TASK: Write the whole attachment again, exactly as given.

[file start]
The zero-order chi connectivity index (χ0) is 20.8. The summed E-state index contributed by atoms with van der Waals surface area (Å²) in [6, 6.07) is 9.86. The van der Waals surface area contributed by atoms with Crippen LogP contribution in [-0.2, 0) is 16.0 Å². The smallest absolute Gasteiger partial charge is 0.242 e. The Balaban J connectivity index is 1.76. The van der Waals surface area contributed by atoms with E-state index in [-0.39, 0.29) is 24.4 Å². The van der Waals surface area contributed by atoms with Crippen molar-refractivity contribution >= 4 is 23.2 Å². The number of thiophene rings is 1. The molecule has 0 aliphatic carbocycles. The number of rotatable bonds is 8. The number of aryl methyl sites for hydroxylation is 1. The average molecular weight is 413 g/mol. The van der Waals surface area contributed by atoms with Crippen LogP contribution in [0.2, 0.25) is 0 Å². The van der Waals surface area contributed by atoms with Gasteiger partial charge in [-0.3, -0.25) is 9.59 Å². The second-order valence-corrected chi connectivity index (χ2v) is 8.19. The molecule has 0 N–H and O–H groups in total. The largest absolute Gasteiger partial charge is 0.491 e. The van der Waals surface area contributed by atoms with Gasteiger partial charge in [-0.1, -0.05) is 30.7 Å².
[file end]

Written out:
The zero-order chi connectivity index (χ0) is 20.8. The summed E-state index contributed by atoms with van der Waals surface area (Å²) in [6, 6.07) is 9.86. The van der Waals surface area contributed by atoms with Crippen LogP contribution in [-0.2, 0) is 16.0 Å². The smallest absolute Gasteiger partial charge is 0.242 e. The Balaban J connectivity index is 1.76. The van der Waals surface area contributed by atoms with E-state index in [-0.39, 0.29) is 24.4 Å². The van der Waals surface area contributed by atoms with Crippen molar-refractivity contribution >= 4 is 23.2 Å². The number of thiophene rings is 1. The molecule has 0 aliphatic carbocycles. The number of rotatable bonds is 8. The number of aryl methyl sites for hydroxylation is 1. The average molecular weight is 413 g/mol. The van der Waals surface area contributed by atoms with Crippen LogP contribution in [0.2, 0.25) is 0 Å². The van der Waals surface area contributed by atoms with Gasteiger partial charge in [-0.3, -0.25) is 9.59 Å². The second-order valence-corrected chi connectivity index (χ2v) is 8.19. The molecule has 0 N–H and O–H groups in total. The largest absolute Gasteiger partial charge is 0.491 e. The van der Waals surface area contributed by atoms with Gasteiger partial charge in [-0.1, -0.05) is 30.7 Å².